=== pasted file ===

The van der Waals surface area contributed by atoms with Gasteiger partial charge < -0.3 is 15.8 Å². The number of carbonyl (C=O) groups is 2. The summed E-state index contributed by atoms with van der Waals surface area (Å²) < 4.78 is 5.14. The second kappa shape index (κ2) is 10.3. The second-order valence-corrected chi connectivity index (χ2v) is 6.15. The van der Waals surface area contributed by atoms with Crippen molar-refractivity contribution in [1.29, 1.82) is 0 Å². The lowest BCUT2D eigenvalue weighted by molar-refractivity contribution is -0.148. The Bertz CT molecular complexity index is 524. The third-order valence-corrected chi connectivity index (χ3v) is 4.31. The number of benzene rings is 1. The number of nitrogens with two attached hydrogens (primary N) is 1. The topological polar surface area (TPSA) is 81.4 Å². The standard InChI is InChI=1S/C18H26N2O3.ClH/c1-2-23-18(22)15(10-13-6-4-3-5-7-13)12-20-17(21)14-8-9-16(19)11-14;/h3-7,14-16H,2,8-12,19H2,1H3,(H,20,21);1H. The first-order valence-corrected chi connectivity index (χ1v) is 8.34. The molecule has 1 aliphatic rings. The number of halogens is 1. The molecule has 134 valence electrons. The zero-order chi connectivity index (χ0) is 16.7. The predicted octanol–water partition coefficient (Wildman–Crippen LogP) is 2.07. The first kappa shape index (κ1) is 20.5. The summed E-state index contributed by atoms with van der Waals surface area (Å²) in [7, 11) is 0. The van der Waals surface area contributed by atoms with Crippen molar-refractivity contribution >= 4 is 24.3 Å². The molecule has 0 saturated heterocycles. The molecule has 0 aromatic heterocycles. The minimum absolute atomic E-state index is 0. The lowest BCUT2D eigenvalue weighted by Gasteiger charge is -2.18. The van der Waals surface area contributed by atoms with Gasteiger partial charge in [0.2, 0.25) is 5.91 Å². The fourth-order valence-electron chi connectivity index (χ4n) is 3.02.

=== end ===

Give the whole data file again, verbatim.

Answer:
The van der Waals surface area contributed by atoms with Gasteiger partial charge < -0.3 is 15.8 Å². The number of carbonyl (C=O) groups is 2. The summed E-state index contributed by atoms with van der Waals surface area (Å²) < 4.78 is 5.14. The second kappa shape index (κ2) is 10.3. The second-order valence-corrected chi connectivity index (χ2v) is 6.15. The van der Waals surface area contributed by atoms with Crippen molar-refractivity contribution in [1.29, 1.82) is 0 Å². The lowest BCUT2D eigenvalue weighted by molar-refractivity contribution is -0.148. The Bertz CT molecular complexity index is 524. The third-order valence-corrected chi connectivity index (χ3v) is 4.31. The number of benzene rings is 1. The number of nitrogens with two attached hydrogens (primary N) is 1. The topological polar surface area (TPSA) is 81.4 Å². The standard InChI is InChI=1S/C18H26N2O3.ClH/c1-2-23-18(22)15(10-13-6-4-3-5-7-13)12-20-17(21)14-8-9-16(19)11-14;/h3-7,14-16H,2,8-12,19H2,1H3,(H,20,21);1H. The first-order valence-corrected chi connectivity index (χ1v) is 8.34. The molecule has 1 aliphatic rings. The number of halogens is 1. The molecule has 134 valence electrons. The zero-order chi connectivity index (χ0) is 16.7. The predicted octanol–water partition coefficient (Wildman–Crippen LogP) is 2.07. The first kappa shape index (κ1) is 20.5. The summed E-state index contributed by atoms with van der Waals surface area (Å²) in [7, 11) is 0. The van der Waals surface area contributed by atoms with Crippen molar-refractivity contribution >= 4 is 24.3 Å². The molecule has 0 saturated heterocycles. The molecule has 0 aromatic heterocycles. The minimum absolute atomic E-state index is 0. The lowest BCUT2D eigenvalue weighted by Gasteiger charge is -2.18. The van der Waals surface area contributed by atoms with Gasteiger partial charge in [0.2, 0.25) is 5.91 Å². The fourth-order valence-electron chi connectivity index (χ4n) is 3.02.